Vice President Joe Biden wears a lot of different hats in the Obama administration. He's a longtime Senate insider who can negotiate with Republican Senate leader Mitch McConnell. He's a foreign policy veteran who helped to lead the transition in Iraq.

And one other thing to keep in mind, whenever there's idle political gossip about replacing Biden on the ticket with Hillary Cinton: He serves as a kind of White House ambassador to the middle class.

On Thursday, Biden will give the first in a series of campaign speeches designed to frame the debate for the November election. He's speaking at a union hall in Ohio.

Biden will talk about what the auto rescue means for the state and its industrial workforce. He'll be introduced by Shelly Whitson, who has worked at the Jeep plant in Toledo for almost 30 years.

"It really is an honor for me to meet Joe Biden. I mean, excuse me, Vice President Joe Biden," she says, chuckling.

It's that familiarity that the White House is banking on. Even though he's the vice president, for a lot of voters like Whitson, Biden is just Joe.

"He seems to be just a down-to-earth guy, like he's one of us. You kind of think of him that way — one of the kind of guys you could have a beer with," she says.

Nevermind that Biden is a teetotaler. His everyman persona and glad-handing style help the vice president connect to white, working-class voters in a way that President Obama does not.

The Democratic ticket fared poorly with these voters four years ago. So Biden will be on the road a lot this year, trying to hold the line in swing states like Ohio, Pennsylvania and New Hampshire.

Biden played the same role in 2008, says political scientist Paul Beck of Ohio State University. "He was much better at working the union hall — not that President Obama at the time was bad at doing that, but Biden really connected with union workers, with blue-collar workers, with, you know, just kind of average middle-class voters," says Beck.

Biden told a campaign crowd in New Hampshire last month that he has worn that middle-class label proudly throughout his political career.

"Initially, in the '70s, when I got to the Senate and I was a 'middle-class' guy, it was really a polite way of saying, 'He ain't very sophisticated,' " Biden said. "That's what it is. Most people when they talk to you about being 'middle-class,' they think that somehow you're kind of pedestrian. I am middle-class. It didn't take me long to figure out who I was or where I came from."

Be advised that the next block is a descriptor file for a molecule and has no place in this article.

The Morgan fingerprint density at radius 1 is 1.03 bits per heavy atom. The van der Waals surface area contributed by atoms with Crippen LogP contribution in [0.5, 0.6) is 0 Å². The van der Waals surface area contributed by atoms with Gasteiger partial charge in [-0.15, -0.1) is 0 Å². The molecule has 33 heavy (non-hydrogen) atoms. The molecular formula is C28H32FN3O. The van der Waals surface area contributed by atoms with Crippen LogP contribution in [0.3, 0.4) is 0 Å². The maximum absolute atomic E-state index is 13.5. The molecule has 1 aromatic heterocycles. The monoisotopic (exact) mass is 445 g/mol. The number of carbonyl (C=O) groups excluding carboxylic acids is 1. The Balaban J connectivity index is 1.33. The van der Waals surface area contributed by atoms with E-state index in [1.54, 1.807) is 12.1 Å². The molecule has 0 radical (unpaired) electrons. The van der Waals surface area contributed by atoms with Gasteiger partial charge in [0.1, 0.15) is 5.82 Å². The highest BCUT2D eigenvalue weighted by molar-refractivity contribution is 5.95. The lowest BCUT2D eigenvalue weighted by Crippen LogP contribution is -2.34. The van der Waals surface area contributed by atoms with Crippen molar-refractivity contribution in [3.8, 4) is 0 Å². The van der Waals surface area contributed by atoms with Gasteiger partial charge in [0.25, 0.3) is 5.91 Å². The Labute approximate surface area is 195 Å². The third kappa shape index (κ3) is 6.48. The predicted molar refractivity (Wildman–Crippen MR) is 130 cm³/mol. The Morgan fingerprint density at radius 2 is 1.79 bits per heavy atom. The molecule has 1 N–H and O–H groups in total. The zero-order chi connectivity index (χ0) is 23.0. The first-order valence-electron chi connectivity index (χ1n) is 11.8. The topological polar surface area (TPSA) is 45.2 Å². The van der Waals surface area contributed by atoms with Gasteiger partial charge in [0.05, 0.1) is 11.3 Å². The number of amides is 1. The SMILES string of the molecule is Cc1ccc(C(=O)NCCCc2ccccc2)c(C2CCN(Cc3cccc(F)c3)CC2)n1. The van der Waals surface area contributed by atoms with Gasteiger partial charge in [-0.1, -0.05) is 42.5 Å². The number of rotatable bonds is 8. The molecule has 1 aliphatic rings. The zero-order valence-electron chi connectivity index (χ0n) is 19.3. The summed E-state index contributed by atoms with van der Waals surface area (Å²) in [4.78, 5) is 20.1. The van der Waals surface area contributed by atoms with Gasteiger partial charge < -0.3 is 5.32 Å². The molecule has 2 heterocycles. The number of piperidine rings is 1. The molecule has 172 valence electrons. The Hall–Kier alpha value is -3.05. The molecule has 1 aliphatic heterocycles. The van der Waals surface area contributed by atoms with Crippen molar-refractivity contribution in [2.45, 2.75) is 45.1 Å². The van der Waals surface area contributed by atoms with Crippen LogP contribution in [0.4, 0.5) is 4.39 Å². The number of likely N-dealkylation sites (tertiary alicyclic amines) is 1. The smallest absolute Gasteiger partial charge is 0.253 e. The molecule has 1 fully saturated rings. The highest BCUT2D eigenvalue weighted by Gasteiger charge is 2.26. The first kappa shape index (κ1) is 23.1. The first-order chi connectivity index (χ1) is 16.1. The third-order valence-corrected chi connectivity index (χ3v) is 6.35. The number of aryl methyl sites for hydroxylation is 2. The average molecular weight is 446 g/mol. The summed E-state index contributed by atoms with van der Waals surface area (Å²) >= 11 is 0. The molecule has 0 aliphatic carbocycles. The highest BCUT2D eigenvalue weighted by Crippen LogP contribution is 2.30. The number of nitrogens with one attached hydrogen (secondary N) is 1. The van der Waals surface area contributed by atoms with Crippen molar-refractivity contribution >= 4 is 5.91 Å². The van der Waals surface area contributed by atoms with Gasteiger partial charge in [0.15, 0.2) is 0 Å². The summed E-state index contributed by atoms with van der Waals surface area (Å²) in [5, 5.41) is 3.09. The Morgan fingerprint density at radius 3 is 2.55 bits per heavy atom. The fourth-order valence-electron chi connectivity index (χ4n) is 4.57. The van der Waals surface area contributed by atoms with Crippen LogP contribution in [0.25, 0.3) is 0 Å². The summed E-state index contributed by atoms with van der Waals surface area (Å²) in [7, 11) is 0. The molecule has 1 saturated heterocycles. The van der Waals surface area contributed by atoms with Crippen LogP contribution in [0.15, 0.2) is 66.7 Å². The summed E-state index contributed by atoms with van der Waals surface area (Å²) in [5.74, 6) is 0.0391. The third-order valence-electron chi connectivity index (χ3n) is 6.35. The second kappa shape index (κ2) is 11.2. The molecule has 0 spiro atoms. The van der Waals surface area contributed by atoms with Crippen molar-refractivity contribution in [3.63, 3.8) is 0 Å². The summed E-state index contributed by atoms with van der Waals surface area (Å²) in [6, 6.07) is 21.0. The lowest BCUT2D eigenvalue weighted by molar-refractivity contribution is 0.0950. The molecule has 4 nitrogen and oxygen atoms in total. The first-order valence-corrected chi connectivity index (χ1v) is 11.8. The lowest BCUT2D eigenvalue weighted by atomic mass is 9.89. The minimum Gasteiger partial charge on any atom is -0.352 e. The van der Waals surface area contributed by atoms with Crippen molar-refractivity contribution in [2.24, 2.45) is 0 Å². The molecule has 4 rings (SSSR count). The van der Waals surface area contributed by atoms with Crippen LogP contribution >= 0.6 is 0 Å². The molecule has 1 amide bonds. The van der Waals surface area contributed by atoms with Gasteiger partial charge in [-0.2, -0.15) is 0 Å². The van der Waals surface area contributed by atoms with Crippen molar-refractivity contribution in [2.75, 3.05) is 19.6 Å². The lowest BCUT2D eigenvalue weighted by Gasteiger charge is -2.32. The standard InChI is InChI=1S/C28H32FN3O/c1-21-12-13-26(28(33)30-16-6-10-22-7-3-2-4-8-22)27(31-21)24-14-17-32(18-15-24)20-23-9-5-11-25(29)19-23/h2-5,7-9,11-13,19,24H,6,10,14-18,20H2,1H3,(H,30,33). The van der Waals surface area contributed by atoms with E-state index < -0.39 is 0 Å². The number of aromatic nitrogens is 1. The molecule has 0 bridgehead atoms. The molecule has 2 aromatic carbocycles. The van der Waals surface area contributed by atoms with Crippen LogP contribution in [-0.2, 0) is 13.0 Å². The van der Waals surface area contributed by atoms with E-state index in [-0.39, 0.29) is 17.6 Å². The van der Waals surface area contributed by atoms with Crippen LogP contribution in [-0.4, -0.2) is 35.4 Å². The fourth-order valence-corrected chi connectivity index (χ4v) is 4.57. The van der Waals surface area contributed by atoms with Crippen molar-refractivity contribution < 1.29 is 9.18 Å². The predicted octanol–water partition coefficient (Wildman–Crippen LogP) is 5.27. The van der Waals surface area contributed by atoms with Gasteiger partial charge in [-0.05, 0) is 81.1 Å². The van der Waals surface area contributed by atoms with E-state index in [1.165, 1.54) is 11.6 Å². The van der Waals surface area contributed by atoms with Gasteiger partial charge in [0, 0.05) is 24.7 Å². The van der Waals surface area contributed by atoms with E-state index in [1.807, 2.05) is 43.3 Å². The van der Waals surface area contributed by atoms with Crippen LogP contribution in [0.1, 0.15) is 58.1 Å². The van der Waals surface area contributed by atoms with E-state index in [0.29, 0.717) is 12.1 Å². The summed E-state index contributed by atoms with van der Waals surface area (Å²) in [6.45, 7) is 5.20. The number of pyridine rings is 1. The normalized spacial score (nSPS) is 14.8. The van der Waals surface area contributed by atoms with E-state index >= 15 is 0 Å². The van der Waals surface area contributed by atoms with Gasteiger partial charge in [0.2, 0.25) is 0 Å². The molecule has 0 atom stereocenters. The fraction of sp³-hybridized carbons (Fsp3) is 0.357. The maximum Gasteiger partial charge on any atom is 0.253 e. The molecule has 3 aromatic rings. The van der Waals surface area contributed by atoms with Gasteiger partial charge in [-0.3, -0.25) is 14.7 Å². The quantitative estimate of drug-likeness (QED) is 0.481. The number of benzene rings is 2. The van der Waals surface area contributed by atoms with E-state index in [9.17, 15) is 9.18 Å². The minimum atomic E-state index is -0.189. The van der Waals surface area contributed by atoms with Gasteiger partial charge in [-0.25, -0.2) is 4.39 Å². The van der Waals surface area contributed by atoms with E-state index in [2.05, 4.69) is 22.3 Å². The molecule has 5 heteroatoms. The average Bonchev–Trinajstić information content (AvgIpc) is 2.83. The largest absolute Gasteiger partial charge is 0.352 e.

Even though Biden earned a six-figure income as a senator, he routinely ranked last in the chamber in personal wealth. He notes that he borrowed against his house to help put his children through college.

Biden peppers his speeches with homespun stories about his parents' wisdom and worries. And when he misspeaks, which he does with some regularity, the embarrassment doesn't seem to last long.

"No one has ever accused me of saying anything I didn't mean. They pointed out, though, I tend to say all that I mean. That's sometimes a problem. Sometimes a problem," he says.

The president once joked that he was going to try to go off the teleprompter more often, while trying to get Biden to stay on it. The vice president can be long-winded. But in summing up the administration's case for re-election, he is bumper-sticker brief.

"When anybody asks you about us, Osama bin Laden is dead, and General Motors is alive," he says.

Thursday's speech focuses on the second half of that argument. The campaign notes that 120,000 people in Ohio are directly employed by the auto industry. Many more have benefited indirectly from the recovery of GM and Chrysler, says political scientist Beck.

"It would have been devastating to the Ohio economy had any one of the Detroit automakers gone under as a result of a failure to support them in the rescue attempts," he says.

Shelly Whitson, the Jeep plant worker, sees the automakers' turnaround in more personal terms. She recalls the two months she was laid off before Chrysler emerged from bankruptcy.

"When you have to start thinking of calling unemployment, and that you might not have a job, that's one of the scariest feelings — to think that you might lose everything you've worked for for 29 years," she says.

Three years later, Whitson is working six days a week to keep up with demand for the popular Jeep Wrangler. She's happy with the overtime. And while polls suggest the auto rescue is still controversial, Whitson says a lot of people in Toledo are sold.

"This town depends on us. The stores, the little grocery stores, the bars, the restaurants — they're glad to see us working. Believe me," Whitson says.

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